Tech Cities

13 February 2017, by Paul Tostevin

The cities at the forefront of global tech 2017 

Explore the Globe with Tech Cities

 

Savills Tech Cities aims to understand the many, diverse factors that make places a good location choice for the tech sector. We have identified the 22 global centres at the forefront of tech, all of which have thriving and growing tech industries. They are at the top of global shopping lists for tech companies looking for space in which to locate.

We have identified 22 cities across the world at the forefront of the global tech industry.

■ Cities attract talent. Employers need to understand what makes these urban centres successful so they can identify the best locations for future expansion and relocation.

■ Access to venture capital and talent give US cities a lead on other global centres. Austin beats San Francisco to the top of the table because it is so successful in attracting human capital.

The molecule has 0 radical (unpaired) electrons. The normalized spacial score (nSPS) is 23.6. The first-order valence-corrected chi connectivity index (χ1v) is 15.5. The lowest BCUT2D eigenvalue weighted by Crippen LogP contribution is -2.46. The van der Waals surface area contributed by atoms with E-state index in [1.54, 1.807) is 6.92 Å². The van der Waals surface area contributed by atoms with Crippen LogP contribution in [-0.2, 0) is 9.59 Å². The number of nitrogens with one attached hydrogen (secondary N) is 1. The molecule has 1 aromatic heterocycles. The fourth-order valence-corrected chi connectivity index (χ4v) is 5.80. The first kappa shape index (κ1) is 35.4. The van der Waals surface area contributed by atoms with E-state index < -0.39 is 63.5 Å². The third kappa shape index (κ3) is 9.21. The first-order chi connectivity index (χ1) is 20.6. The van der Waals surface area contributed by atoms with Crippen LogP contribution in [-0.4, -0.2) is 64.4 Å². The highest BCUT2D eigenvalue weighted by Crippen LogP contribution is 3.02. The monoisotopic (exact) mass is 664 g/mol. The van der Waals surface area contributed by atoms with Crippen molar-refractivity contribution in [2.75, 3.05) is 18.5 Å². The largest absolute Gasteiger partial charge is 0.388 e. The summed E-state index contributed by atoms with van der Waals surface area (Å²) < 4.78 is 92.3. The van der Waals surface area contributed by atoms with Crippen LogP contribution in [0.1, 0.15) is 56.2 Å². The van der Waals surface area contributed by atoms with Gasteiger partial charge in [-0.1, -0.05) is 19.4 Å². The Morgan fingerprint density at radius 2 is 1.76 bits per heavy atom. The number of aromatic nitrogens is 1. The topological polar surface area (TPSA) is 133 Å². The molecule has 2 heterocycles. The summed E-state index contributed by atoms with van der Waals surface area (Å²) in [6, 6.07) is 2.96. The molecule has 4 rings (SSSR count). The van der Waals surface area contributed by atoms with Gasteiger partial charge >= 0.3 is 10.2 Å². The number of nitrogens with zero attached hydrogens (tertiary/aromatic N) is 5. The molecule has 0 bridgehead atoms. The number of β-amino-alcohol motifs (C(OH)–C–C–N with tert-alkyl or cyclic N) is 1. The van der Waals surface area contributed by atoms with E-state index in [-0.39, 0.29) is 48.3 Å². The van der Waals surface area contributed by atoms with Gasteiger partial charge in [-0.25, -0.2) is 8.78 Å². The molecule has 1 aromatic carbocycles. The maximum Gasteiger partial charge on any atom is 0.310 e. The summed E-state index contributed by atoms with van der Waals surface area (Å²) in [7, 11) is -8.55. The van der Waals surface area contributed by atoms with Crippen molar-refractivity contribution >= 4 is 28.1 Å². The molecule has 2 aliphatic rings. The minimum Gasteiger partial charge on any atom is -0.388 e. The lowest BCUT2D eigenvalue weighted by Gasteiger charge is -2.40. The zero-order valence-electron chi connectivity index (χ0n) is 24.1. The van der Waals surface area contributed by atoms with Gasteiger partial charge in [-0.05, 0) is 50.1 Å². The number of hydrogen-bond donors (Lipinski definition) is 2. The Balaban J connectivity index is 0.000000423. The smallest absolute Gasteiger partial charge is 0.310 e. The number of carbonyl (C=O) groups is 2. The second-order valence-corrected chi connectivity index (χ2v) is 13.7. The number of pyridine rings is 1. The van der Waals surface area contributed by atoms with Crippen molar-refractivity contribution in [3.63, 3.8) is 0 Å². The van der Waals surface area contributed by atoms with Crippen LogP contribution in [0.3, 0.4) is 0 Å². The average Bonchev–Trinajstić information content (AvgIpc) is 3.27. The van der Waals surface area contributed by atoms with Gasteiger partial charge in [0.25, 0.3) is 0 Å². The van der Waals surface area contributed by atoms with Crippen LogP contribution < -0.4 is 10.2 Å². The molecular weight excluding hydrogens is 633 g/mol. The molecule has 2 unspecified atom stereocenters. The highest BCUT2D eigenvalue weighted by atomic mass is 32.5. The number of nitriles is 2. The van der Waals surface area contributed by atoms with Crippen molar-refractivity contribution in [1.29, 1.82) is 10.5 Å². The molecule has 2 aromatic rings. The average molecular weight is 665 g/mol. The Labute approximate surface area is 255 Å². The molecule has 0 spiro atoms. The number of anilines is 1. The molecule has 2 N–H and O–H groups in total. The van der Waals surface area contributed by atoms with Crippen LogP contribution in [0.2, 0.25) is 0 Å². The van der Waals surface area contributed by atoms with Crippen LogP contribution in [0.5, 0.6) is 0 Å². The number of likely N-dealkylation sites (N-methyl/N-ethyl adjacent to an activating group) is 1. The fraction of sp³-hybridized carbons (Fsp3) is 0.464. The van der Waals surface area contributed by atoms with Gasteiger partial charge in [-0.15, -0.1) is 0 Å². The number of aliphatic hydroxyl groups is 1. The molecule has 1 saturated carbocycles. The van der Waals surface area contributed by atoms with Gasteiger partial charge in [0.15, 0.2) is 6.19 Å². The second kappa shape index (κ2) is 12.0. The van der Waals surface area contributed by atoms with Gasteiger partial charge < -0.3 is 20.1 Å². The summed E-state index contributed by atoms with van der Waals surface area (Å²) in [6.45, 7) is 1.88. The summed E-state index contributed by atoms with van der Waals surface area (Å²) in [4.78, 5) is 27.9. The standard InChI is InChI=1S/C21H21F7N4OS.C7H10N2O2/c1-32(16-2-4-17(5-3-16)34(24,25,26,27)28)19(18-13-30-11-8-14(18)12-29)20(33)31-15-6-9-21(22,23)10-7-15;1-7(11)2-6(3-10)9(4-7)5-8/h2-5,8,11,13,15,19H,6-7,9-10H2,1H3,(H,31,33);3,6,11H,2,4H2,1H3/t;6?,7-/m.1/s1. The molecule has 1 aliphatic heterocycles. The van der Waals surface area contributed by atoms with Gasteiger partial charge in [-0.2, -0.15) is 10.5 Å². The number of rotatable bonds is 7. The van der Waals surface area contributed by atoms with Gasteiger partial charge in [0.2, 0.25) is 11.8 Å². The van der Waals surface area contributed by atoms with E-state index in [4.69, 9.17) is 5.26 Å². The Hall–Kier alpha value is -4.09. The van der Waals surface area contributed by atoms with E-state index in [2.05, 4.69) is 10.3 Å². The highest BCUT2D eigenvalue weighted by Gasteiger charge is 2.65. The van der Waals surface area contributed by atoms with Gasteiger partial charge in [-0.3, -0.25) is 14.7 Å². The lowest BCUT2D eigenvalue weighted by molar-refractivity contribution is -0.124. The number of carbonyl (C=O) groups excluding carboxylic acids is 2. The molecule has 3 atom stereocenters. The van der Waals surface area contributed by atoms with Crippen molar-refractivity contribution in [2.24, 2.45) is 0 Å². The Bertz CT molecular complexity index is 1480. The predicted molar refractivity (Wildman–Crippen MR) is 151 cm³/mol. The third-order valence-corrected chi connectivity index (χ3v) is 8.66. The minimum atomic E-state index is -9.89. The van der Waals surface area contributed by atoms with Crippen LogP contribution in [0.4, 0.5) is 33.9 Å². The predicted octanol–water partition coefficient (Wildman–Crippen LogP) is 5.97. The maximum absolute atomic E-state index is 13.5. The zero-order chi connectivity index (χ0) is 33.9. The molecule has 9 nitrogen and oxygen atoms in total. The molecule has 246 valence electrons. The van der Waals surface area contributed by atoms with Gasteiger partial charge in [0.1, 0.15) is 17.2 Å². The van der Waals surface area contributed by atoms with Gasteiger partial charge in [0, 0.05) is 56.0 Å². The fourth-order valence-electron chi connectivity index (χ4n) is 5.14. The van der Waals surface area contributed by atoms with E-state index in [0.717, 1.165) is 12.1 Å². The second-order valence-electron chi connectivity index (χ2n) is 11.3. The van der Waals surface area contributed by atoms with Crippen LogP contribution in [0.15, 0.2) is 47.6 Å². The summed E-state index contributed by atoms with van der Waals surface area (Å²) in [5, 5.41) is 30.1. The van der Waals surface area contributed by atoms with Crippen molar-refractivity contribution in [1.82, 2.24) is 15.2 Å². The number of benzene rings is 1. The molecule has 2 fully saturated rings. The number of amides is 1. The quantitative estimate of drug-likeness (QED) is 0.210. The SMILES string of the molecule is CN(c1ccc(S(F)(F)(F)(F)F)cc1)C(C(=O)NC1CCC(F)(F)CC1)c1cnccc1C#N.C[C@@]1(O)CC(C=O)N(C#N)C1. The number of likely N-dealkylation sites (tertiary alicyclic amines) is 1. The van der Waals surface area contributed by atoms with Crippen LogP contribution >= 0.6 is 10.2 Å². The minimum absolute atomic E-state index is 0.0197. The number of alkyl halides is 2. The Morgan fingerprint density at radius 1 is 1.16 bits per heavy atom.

■ Liveable and vibrant Berlin tops our ‘City Buzz and Wellness’ measure. London ranks high for its extensive cultural and entertainment offer.

■ Rising on a global stage, tech centres such as Santiago, Buenos Aires and Cape Town are magnets for talent in their regions and have the potential to become global players.

"The cities we have identified are at the top of global expansion shopping lists for tech companies"

Savills World Research

FIGURE 1

Savills Tech Cities by global region

 
Figure 1

What defines a Savills Tech City?

■ A major tech hub in its global region

■ Presence of home grown start-ups and incubators

■ Top choice for expanding global tech companies

■ Vibrant urban environments, magnets for talent

How is the index calculated?

The Savills Tech Cities index measures what makes a successful Tech City. Our assessment for each city comprises of over 100 individual metrics, ranging from the number of days needed to start a business through to the cost of a flat white coffee.

These metrics are grouped into five categories: business environment, tech environment, city buzz & wellness, talent pool and real estate costs. Each category is weighted to reflect its importance to the sector.

FIGURE 2

The five components of the Savills Tech Cities Index

 
Figure 2

Source: Savills World Research

The rankings